Wren sees too much uncertainty between the real economy and Trump promises to keep betting on policy that doesn't even exist yet. The U.S. economy should grow in 2017, according to Wren, causing inflation to rise to normal levels after years below normal. Most experts say 2 percent annual inflation is desirable. But Trump's vow to be tough on trading partners China and Mexico could dampen the economy if the result is trade restriction and retaliation from those countries, the Wells Fargo strategist argues.
Miles Lewis, co-manager of American Century Investments Small Cap Value Fund (ASVIX), agrees that the stock rally has been driven by hopes for pro-growth Trump policies. And he cautions that "the market has moved rather quickly, and arguably pulled forward future returns," suggesting recent gains could be offset by less stellar results in the future.
He notes that the price-to-earnings ratio on the Russell 2000 Value Index grew from 16.7 to 18.9 in the three weeks after the election, bringing the ratio to the high end of its level over the past 20 years. The more investors pay for every dollar of earnings, the riskier the bet becomes.
Higher interest rates would make it harder for the P/E ratio to continue rising, he adds. High rates increase corporate borrowing costs, and demand for stocks weakens as they get more competition from bonds offering generous yields.
Lewis also sees risks ahead from uncertainty over trade policy and whether tax cuts and fiscal spending will really come about.
Fixed-income experts espouse similar caution. Brian Rehling, the Wells Fargo Investment Institute's co-head of global fixed income strategy, said, "Given the uncertainty around exactly what fiscal spending and tax-cut policies will be enacted into law, the full Trump premium is difficult to quantify at this time," he says.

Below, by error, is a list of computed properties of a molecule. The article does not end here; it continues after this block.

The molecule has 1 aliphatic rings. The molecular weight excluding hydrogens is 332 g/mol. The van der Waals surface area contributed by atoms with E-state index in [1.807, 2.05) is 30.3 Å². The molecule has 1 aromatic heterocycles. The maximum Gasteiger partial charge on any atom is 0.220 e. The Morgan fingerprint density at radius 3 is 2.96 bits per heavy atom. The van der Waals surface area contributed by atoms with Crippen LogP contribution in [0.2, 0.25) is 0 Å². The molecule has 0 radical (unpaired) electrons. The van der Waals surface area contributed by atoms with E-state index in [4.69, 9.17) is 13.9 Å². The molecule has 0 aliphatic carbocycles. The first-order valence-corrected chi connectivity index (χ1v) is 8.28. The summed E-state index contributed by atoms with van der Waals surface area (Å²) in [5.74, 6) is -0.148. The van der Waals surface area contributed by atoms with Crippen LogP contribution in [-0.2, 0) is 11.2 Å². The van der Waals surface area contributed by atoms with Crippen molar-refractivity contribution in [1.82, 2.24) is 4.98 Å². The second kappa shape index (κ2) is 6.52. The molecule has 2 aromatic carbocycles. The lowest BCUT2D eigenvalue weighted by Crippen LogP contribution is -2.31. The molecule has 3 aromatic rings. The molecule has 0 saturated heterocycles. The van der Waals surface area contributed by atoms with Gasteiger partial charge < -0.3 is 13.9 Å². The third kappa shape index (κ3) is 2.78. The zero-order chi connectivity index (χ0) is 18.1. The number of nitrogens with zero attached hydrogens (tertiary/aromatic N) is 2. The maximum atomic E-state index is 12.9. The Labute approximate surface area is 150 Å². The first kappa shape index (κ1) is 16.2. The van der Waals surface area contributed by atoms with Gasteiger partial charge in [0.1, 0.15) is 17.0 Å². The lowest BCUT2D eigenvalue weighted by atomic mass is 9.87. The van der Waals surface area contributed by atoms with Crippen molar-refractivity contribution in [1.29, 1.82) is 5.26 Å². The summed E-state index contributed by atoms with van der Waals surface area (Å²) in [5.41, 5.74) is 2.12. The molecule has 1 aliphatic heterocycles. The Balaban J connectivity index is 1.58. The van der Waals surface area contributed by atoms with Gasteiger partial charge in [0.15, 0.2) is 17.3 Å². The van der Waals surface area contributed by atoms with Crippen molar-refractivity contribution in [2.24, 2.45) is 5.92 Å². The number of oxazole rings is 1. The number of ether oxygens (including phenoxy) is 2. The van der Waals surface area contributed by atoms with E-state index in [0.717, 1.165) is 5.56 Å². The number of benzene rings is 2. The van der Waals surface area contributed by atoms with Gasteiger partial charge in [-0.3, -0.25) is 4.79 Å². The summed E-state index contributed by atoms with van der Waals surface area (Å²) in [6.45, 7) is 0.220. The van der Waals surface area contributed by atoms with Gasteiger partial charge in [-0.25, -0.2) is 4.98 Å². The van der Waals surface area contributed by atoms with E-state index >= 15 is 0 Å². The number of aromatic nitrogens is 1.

Investors should expect the next few quarters to be volatile as markets assess and reassess the policies of the new administration.
While many experts warn that Trump policies on taxation, trade and spending face obstacles, others say it is reasonable to view Republican dominance in Congress as a sign some legislative priorities will be accomplished soon.
"Corporate tax cuts, deregulation and the repeal of Obamacare have been staple planks of the Republican platform for years now," said Uday Rajan, professor of finance at the University of Michigan's Ross School of Business, who advises investors to focus on policies that are likely to be enacted in the next year.
"With the Republican party controlling the White House and both chambers in Congress, investors should expect that some of these policies will be enacted quickly. Even if pre-tax earnings of U.S. firms stay the same, a corporate tax cut will mean that the investors just got a bigger piece of the pie, making stocks more valuable."
Zacks remains bullish, even though he won't bet on campaign promises. "I'll come right out and tell you my investment advice: Stay put. I would encourage investors to maintain maximum equity exposure pursuant to your investment objectives and risk tolerance. That was my advice to start 2016, and it remains my advice today. Economic fundamentals both here and abroad support that approach."
— By Jeff Brown, special to CNBC.com